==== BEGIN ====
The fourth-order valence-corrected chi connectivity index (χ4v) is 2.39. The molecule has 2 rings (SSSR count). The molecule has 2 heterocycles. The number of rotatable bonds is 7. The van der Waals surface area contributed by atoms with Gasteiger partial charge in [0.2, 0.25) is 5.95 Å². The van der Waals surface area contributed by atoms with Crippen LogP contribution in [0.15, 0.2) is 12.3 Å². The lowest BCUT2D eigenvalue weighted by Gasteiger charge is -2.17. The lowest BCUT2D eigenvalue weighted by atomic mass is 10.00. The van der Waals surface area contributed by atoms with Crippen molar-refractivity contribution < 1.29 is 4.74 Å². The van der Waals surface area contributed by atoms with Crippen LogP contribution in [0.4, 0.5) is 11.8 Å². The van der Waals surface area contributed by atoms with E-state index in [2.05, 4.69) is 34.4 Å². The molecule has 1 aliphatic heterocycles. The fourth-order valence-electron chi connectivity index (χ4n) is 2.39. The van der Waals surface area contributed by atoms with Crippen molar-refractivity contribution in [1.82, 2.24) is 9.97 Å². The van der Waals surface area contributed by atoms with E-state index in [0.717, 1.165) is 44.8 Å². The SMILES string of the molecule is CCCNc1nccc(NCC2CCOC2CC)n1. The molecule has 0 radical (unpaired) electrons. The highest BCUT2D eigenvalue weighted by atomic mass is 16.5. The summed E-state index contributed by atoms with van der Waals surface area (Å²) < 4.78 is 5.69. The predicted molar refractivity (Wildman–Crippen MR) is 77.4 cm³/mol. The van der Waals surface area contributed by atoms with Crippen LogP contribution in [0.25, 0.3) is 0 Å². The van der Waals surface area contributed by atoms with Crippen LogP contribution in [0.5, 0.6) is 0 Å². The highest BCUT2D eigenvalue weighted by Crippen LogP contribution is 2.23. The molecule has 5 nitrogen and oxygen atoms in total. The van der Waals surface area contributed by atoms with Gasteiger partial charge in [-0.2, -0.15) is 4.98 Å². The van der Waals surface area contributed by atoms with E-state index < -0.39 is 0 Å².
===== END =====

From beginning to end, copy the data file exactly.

The fourth-order valence-corrected chi connectivity index (χ4v) is 2.39. The molecule has 2 rings (SSSR count). The molecule has 2 heterocycles. The number of rotatable bonds is 7. The van der Waals surface area contributed by atoms with Gasteiger partial charge in [0.2, 0.25) is 5.95 Å². The van der Waals surface area contributed by atoms with Crippen LogP contribution in [0.15, 0.2) is 12.3 Å². The lowest BCUT2D eigenvalue weighted by Gasteiger charge is -2.17. The lowest BCUT2D eigenvalue weighted by atomic mass is 10.00. The van der Waals surface area contributed by atoms with Crippen molar-refractivity contribution < 1.29 is 4.74 Å². The van der Waals surface area contributed by atoms with Crippen LogP contribution in [0.4, 0.5) is 11.8 Å². The van der Waals surface area contributed by atoms with E-state index in [2.05, 4.69) is 34.4 Å². The molecule has 1 aliphatic heterocycles. The fourth-order valence-electron chi connectivity index (χ4n) is 2.39. The van der Waals surface area contributed by atoms with Crippen molar-refractivity contribution in [1.82, 2.24) is 9.97 Å². The van der Waals surface area contributed by atoms with E-state index in [0.717, 1.165) is 44.8 Å². The SMILES string of the molecule is CCCNc1nccc(NCC2CCOC2CC)n1. The molecule has 0 radical (unpaired) electrons. The highest BCUT2D eigenvalue weighted by atomic mass is 16.5. The summed E-state index contributed by atoms with van der Waals surface area (Å²) < 4.78 is 5.69. The predicted molar refractivity (Wildman–Crippen MR) is 77.4 cm³/mol. The van der Waals surface area contributed by atoms with Crippen LogP contribution in [0.25, 0.3) is 0 Å². The van der Waals surface area contributed by atoms with Crippen LogP contribution in [0.5, 0.6) is 0 Å². The highest BCUT2D eigenvalue weighted by Crippen LogP contribution is 2.23. The molecule has 5 nitrogen and oxygen atoms in total. The van der Waals surface area contributed by atoms with Gasteiger partial charge in [-0.2, -0.15) is 4.98 Å². The van der Waals surface area contributed by atoms with E-state index < -0.39 is 0 Å².